Why hedge funds should take time to look after their trademarks

It is no secret that the protection of brand names or trademarks is often overlooked or made a lower business priority at many companies, including those in the hedge fund industry. One reason for this problem is that many people believe that trademarks are solely for consumer products and services, such as REEBOK for footwear or COCA-COLA for soft drinks. However, companies such as Coca-Cola, Exxon, Microsoft, Aetna and Merrill Lynch have corporate names that add value to their companies by functioning as strong, protectable trademarks.

A trademark or service mark is any word, name, symbol or device used by a person or entity to identify and distinguish goods or services, and to indicate their source. In other words, if the industry and investors think of a fund or management company name and make a connection with that company’s financial or investment services, this is likely a trademark and one that needs to be protected, defended and enforced. Doing this will help create goodwill, which can result in consumer recognition that financial products or services coming from a particular company are ones can be trusted. In a field where risk is part of the game, gaining consumer confidence through brand recognition can only help a business’s goals. Often fund managers may not think of their management companies or fund names as trademarks because they do not advertise their services in the traditional sense. However, advertising is not required to obtain or maintain trademark rights. All that is required is the use of the mark in commerce.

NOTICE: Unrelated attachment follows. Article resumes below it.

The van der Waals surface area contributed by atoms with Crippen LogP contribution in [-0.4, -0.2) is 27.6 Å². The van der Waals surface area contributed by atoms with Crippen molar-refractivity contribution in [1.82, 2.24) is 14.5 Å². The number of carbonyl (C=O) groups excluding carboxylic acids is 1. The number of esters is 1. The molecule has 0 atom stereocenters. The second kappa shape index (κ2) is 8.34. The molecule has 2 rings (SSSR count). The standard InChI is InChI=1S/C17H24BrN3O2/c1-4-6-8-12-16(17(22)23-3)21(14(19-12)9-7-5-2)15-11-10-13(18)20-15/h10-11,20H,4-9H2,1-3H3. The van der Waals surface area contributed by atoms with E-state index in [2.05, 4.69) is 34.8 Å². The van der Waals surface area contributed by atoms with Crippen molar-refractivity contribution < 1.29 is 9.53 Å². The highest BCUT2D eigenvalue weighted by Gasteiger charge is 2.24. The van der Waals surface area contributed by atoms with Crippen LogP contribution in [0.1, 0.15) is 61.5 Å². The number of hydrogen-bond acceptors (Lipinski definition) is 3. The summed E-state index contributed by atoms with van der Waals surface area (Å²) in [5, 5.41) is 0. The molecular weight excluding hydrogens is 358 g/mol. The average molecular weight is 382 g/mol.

Hedge funds use marks in a number of ways, including in connection with offering
memoranda, monthly statements to investors and materials distributed to interested investors. Such use can, and has been, considered use in commerce for the purposes of obtaining a trademark registration. Moreover, a hedge fund name may be exposed to the relevant trade and public through unsolicited publicity, such as in industry publications, which is one way that hedge funds and other alternative investments can gain exposure. For example, industry publications frequently use rankings and comparisons that list numerous competing hedge funds and other investments. In these publications, the name of a hedge fund often is also acting as a brand - one that must be chosen carefully and protected.

Once it is understood that an investment vehicle name can also act as a trademark, the next step is to choose the right name, which is not as easy as it may sound. When choosing a name, it is important to consider where a mark falls along the so-called ‘spectrum of trademarks’, which governs how strong a mark is relative to other marks.